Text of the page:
When there are bottlenecks, disruptions, and delays in transport, then the price of doing business dramatically goes up for everyone on a domestic and international scale. And when we say “everyone,” we mean everyone from everyday consumers, shipping conglomerates, and the carriers in the midst of the supply chain system.
And the consequences of these supply chain problems are especially bad for less than truckload, or LTL, carriers. Carrier operations and transaction rates were increasing in fiscal quarters when they were historically stable, relatively speaking, due to the worsening supply chain infrastructure issues.
So, let’s explore some frequently asked questions about the LTL carrier industry. We will ask and answer questions relative to the operation of carriers like:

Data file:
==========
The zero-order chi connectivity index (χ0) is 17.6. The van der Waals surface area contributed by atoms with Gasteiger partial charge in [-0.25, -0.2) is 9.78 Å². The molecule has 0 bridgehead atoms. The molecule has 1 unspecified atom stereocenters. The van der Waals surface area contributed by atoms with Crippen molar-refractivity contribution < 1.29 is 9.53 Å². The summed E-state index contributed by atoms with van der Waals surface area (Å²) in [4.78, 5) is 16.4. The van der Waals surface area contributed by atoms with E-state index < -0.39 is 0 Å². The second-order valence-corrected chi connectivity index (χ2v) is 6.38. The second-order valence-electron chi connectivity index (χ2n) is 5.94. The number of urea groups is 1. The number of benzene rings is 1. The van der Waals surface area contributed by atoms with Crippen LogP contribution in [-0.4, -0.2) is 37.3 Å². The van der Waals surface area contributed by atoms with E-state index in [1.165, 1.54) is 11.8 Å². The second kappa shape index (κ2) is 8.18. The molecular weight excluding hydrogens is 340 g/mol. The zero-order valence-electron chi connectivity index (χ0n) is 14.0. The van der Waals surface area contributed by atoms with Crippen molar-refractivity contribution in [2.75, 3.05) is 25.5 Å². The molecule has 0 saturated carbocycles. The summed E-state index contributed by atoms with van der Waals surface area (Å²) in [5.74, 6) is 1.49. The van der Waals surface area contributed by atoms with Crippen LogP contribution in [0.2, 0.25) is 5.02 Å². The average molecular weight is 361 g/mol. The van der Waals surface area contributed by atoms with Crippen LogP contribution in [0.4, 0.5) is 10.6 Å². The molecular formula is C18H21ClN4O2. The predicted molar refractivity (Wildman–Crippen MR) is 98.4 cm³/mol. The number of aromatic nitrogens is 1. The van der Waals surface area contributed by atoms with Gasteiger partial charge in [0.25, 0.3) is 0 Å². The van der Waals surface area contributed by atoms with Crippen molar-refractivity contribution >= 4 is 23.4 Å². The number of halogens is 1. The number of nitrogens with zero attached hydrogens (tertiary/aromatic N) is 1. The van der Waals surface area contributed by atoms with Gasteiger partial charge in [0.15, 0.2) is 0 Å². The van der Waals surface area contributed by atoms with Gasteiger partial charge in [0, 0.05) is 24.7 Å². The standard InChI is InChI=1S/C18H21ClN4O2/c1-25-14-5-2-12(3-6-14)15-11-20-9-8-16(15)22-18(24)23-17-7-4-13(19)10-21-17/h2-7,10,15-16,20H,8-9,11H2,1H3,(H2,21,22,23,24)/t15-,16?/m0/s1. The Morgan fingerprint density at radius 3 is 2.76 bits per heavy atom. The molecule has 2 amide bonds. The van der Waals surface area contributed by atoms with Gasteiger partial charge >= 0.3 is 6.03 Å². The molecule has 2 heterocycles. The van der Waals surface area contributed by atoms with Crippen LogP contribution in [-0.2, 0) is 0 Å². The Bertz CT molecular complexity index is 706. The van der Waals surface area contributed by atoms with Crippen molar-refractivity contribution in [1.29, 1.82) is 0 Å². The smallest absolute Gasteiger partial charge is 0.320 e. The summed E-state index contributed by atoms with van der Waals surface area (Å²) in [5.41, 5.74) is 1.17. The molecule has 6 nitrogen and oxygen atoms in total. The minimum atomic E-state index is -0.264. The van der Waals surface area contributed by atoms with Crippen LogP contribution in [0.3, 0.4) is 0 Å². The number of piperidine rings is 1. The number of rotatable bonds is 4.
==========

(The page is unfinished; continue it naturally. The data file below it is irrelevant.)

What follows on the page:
- Double D Express
- Old Dominion
And we will explore these LTL carrier FAQs to differentiate these providers from the professional services offered by Dynamic 3PL.
Dynamic 3PL is your one-stop logistics and solutions provider for supply chains, warehousing, transportation, contract packing services, and more.
Related: Dynamic 3PL – About Us
What is LTL Shipping?
Before getting into the FAQ, let’s better define how LTL freight shipping operates.
Less than truckload shipping is kind of explained in its non-abbreviated form. LTL carriers transport freight that would usually be put on a tractor-trailer truck. However, when the freight load doesn’t entirely fill the capacity of a tractor-trailer truck, the freight is then shipped via an LTL carrier to save time, money, and logistics planning.